||A20 Route 47. GRONINGEN. St. Martin’s.
Heere-Straat 54, 50 R. from 2 fl. (incl. B.), D. 1/2 fl., very fair; Friccr
(Pl. a; C, 4), Heere-Straat 76, GO R. from 11/2, B. 3/4, D. 43/, fl. — ZevEen
PRovVINcIEN (Pl. d; C, 3, 4), in the Groote Markt; Horex Frieszanp (Pl. e;
C, 4), Kleine Pelster-Straat 4, 25 R. from 41/2 fl. (incl. B.), D. 11/;f., well
spoken of; Hover Bogersema, near the Central Station, R. & b. 43/, fl.;
Horer Evzenca, Carolie-Weg 413, 50 R. at 13/,-21/2 fl. (incl. B.); HéTEL
Kiscu (Pl. f; B, 5), Station-Straat 7, 30 R. from 43/s-2!/; fl. (incl. B.), Hore,
Ktexk (Pl. g; B, 4), Aa-Kerkhof, 50 R. from 43/, fl. (incl. B.), both Jewish.
Cafés-Restaurants. Café Suisse, D. 1}/s fl., Royal, Métropole, Heere-
Straat 28, 23, and 22.
Post & Telegraph Office (P]. B, 4), Munnekeholm.
Booksellers. P. Noordhoff, Oude Boteringe-Straat 12; Scholtens & Zoon,
Groote Markt 43.
Tramways. 1 (blue). From the Noorder- Station (Pl. A, 1) via the
Nieuwe Ebbinge Straat (Pl. B, 4, 2), Groote Markt (PI. C, 3), and Heere
Plein (Pl. C. 5) to Sterrebosch (beyond Pl. D, 6). — 2 (green). From the
Krane-Weg (Pl. A, 4) vii the Gronte Markt (P). CG, 3) and Nieuwe Weg
(Pl. D, 3, 4) to the Wieww Ziekenhuis (P1. D. 2, 8). — 3 (red). From the Groote
Markt (Pl. C, 3) vid the Emma Plein (Pl. B. 5) to the Hoofd - Station
(Pl, B, C, 5). — Steam Tramways vii Paterswolde to Eelde and vid Haren
to Zuidlaren (p. 426; popular excursions).
British Vice-Consul & Lloyd’s Agent, U. J. Schiltuis.
Groningen, the capital of the province of the same name, with
(8,370 inhab., lies at the junction of the Drentsche Aa, or
Hoornsche Diep, and the Hunse, or Drentsche Diep. The latter is
called Rettdiep from this point to its mouth (121/, M. to the N.W.),
and, like the Damster Diep and the new Ems Canal, is navigable for
small sea-going vessels. Groningen, the birthplace of the painters
Jos. Israéls and H,. W. Mesdag, is the most important town of the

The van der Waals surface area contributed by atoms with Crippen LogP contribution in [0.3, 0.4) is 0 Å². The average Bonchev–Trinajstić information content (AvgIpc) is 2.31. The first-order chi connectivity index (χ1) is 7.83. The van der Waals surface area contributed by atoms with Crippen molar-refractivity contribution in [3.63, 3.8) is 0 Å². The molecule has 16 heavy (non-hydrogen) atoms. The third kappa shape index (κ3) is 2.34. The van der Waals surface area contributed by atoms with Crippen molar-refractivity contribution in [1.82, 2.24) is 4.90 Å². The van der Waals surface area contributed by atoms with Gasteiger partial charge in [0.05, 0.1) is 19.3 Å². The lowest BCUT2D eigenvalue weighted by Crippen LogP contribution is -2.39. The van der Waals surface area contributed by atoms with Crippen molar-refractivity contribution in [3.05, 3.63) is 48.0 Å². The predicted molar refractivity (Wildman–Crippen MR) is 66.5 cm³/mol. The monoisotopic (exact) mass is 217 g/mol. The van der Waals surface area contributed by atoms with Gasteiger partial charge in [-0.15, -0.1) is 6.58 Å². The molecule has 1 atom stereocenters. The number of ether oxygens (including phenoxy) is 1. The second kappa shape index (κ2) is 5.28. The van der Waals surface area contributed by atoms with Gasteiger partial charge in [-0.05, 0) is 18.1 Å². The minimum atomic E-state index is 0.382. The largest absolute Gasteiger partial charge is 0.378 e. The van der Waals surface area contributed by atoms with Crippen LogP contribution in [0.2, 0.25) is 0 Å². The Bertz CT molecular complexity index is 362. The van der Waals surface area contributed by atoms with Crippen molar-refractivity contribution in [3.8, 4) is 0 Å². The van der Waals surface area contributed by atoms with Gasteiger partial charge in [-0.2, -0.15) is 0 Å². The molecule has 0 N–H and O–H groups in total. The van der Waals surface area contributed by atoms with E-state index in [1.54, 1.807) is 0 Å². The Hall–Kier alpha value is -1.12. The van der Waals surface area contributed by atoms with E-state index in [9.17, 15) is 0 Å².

N. Netherlands, with considerable trade. Rape-seed and grain are
the staple commodities of the place.
The historical records of Groningen date back to the 9th cent., and
from 1040 it was under the jurisdiction of the Bishop of Utrecht. It
joined the Hanseatic League in 1282, was captured by Prince Maurice
of Orange in 1694, and was vainly beleaguered by Bishop Bernhard von
Galen in 1672.
The life of the town is focussed in the Hzzrx-Srraar (PI. C, 4,5),
the prolongation of the Stations-Weg leading from the railway sta-
tion, and in the Groors Marxr (Pl. ©, 3, 4), in which are the
church of St. Martin and the Stadhuis.
The Church of St. Martin (Pl. C, 3) is a Gothic brick structure
of the 13th and 46th cent., with a lofty tower (320 ft.), built in
4477 (top restored after a fire in 1627; set of chimes; view), and
an organ built by Rudolph Agricola (d. 1485), a famous scholar and
Musician born near Groningen. Adjoining is the Old Regthuis, a
small brick building of 1509 (Pl. 2; restored in 1899), now used
as a guard-house. — On the W. side of the market is the extensive
Stadhuis, restored in a pseudo-classical style in 1787. Behind is
the elegant Goudkantoor (Pl. 7) of 1635. — In the adjacent Oude
Boteringe-Straat (Pl. B, 3) rise the Law Courts, a fine brick edifice
with gables (16th cent.). d
The University (Pl. B, 3), founded in 1644, occupies a new
building (opened in 1909) in the Dutch Renaissance style, which